So what does this mean if you are asked to read or review feminist work on human rights? While the implications as a whole are too broad to discuss, I will lay out a couple of ideas that might help in digesting this work from an unfamiliar perspective. First, it is not a methodological mistake or cognitive error when feminist work on human rights, when focusing on women’s human rights or women’s rights as human rights, does not compare women to men. Instead, the focus on women (as embodied and as performed) is often intentional – women as women are often the subjects of feminist work on human rights. A great example I just read is a book called Terrorizing Women, edited by Rosa-Linda Fregoso and Cynthia Bejarano, which looks at the practice of feminicide (the killing of women based on gendered power relations) in Latin America. The object of study was the violation of women’s rights; a comparison to men, when it happened, was not only politically but methodologically secondary.

Second, gender-neutral discourses of human rights often have gendered implications. Feminist scholars have often looked beyond the letter of the law to how the law is meant, performed, or practiced to see that the omission of gender words doesn’t make gender irrelevant. For example, one might deduce from the fact that the word “women” appears only twice in the Universal Declaration of Human Rights (both as a part of the phrase “men and women”), a gender analysis of the Universal Declaration of Human Rights is uncalled for, since gender is irrelevant to it. Feminist analyses of the Universal Declaration of Human Rights, however, have showed that the Declaration is deeply gender biased, and nowhere more than in its omission of gender-specific language or acknowledgment of gender subordination. So feminist work on human rights that analyzes documents, laws, or practices that don’t mention gender isn’t crazy – it is, in fact, a very important part of thinking about how gender and human rights interact. This is related to, in Hilary Charlesworth’s terms, searching for silences.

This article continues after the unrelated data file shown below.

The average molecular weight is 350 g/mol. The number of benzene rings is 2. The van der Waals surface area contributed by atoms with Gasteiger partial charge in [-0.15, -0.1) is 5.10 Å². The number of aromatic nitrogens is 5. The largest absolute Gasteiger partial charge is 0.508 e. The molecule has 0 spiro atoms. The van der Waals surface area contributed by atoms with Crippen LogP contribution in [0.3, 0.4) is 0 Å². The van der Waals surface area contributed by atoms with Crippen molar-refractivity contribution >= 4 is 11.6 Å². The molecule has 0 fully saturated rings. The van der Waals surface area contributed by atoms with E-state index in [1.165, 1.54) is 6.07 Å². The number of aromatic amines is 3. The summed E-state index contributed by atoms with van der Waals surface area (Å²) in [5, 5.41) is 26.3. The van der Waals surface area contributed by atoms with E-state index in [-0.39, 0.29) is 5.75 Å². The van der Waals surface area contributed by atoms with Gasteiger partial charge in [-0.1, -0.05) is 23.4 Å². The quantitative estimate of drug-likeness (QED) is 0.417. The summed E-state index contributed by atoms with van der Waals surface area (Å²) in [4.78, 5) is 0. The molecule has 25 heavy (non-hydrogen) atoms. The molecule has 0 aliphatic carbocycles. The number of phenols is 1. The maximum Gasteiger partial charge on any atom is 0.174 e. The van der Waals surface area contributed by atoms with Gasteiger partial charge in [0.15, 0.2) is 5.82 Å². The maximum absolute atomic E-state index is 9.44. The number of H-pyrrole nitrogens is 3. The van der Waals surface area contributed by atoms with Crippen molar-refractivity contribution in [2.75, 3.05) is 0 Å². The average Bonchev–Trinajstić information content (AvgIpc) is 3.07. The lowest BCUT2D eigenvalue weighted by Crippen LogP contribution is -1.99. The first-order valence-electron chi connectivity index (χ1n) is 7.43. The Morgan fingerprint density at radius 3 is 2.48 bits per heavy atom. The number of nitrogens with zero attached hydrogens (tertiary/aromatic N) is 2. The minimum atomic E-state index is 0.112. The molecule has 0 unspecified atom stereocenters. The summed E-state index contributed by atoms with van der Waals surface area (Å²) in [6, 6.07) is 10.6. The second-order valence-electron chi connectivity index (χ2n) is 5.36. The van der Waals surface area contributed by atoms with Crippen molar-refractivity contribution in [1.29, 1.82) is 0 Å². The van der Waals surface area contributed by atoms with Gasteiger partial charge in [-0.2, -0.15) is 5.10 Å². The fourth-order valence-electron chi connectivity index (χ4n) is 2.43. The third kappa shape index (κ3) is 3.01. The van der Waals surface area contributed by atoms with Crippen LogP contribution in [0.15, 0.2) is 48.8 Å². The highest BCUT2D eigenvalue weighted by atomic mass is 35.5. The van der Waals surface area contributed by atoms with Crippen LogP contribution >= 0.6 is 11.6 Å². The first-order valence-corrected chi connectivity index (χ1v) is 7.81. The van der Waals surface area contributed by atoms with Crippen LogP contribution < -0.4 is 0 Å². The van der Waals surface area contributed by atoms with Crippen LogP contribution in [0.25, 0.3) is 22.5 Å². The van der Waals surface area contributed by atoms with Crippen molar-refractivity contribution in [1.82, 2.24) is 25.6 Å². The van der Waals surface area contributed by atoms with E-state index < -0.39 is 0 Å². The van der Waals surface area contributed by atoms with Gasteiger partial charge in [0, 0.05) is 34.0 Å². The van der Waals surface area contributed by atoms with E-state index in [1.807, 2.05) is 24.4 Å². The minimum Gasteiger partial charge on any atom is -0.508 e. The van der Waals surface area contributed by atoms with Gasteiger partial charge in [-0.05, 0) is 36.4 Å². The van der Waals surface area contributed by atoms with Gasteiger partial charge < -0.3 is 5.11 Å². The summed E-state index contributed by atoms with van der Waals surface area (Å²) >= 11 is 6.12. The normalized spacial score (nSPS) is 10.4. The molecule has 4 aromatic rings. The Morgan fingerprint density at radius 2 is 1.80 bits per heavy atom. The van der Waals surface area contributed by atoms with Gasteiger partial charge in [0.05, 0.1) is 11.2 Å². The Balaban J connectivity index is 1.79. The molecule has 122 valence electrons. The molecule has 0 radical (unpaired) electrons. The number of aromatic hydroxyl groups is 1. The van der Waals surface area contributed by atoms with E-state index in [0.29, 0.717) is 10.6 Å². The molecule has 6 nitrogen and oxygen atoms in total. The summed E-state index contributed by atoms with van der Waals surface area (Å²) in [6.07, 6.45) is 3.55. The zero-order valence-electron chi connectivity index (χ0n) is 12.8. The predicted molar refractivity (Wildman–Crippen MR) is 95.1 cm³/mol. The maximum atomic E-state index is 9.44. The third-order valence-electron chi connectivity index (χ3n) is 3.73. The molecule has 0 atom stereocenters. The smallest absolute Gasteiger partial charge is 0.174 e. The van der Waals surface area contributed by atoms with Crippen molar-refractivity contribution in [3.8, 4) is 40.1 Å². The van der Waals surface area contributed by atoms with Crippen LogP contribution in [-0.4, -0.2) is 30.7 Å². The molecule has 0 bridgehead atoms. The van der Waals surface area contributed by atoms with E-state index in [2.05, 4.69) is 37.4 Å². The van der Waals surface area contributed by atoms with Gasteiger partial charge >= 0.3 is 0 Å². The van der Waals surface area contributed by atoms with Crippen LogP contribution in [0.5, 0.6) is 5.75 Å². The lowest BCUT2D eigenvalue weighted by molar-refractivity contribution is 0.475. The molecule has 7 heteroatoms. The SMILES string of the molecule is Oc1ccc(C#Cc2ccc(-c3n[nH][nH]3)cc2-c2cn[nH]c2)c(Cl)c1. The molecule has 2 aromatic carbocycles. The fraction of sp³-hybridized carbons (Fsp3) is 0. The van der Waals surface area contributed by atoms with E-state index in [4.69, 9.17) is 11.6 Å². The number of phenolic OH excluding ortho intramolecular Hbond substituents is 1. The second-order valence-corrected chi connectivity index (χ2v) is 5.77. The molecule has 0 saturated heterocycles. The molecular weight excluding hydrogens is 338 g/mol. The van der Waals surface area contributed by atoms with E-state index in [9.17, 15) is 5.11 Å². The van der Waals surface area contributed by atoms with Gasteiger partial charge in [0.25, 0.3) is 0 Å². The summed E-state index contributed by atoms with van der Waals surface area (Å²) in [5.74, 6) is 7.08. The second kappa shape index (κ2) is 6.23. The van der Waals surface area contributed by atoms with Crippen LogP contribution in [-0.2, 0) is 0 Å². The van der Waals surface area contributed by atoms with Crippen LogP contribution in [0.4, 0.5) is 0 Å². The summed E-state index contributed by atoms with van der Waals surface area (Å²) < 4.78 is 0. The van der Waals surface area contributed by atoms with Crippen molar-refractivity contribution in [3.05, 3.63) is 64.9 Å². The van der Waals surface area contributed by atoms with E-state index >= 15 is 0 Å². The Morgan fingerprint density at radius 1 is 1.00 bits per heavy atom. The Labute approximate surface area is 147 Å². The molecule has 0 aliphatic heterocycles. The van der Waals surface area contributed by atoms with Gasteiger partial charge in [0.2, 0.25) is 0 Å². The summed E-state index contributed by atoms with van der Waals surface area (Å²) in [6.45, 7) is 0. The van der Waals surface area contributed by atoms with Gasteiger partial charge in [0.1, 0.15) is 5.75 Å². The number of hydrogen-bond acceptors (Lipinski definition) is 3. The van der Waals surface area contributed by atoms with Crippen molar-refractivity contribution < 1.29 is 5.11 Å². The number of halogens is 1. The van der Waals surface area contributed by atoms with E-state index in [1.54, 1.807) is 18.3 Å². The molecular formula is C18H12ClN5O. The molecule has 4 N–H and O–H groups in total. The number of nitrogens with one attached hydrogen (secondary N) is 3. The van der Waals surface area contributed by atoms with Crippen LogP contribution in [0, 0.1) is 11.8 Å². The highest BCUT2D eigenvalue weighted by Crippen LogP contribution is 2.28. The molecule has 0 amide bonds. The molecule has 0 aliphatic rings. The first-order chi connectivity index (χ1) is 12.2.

Perhaps finally for this post, feminist IR work on human rights is not just about women and gender. Instead, feminist work includes analyses of race, gender, and nationality – looking at the different axes across which human rights issues impact, and are impacted by those factors. For example, feminists like Anne McClintock have shown that women’s symbolic place in (gendered) nationalisms has negative implications for women’s reproductive rights. Laura Shepherd and I just finished an article examining the ways that cisprivilege is a key logic of contemporary airport security practices, and the rights of trans- people are often violated at airports in the name of anti-terrorism.

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Laura Sjoberg is British Academy Global Professor of Politics and International Relations at Royal Holloway University of London and Professor of Political Science at the University of Florida. Her research addresses issues of gender and security, with foci on politically violent women, feminist war theorizing, sexuality in global politics, and political methodology. She teaches, consults, and lectures on gender in global politics, and on international security. Her work has been published in more than 50 books and journals in political science, law, gender studies, international relations, and geography.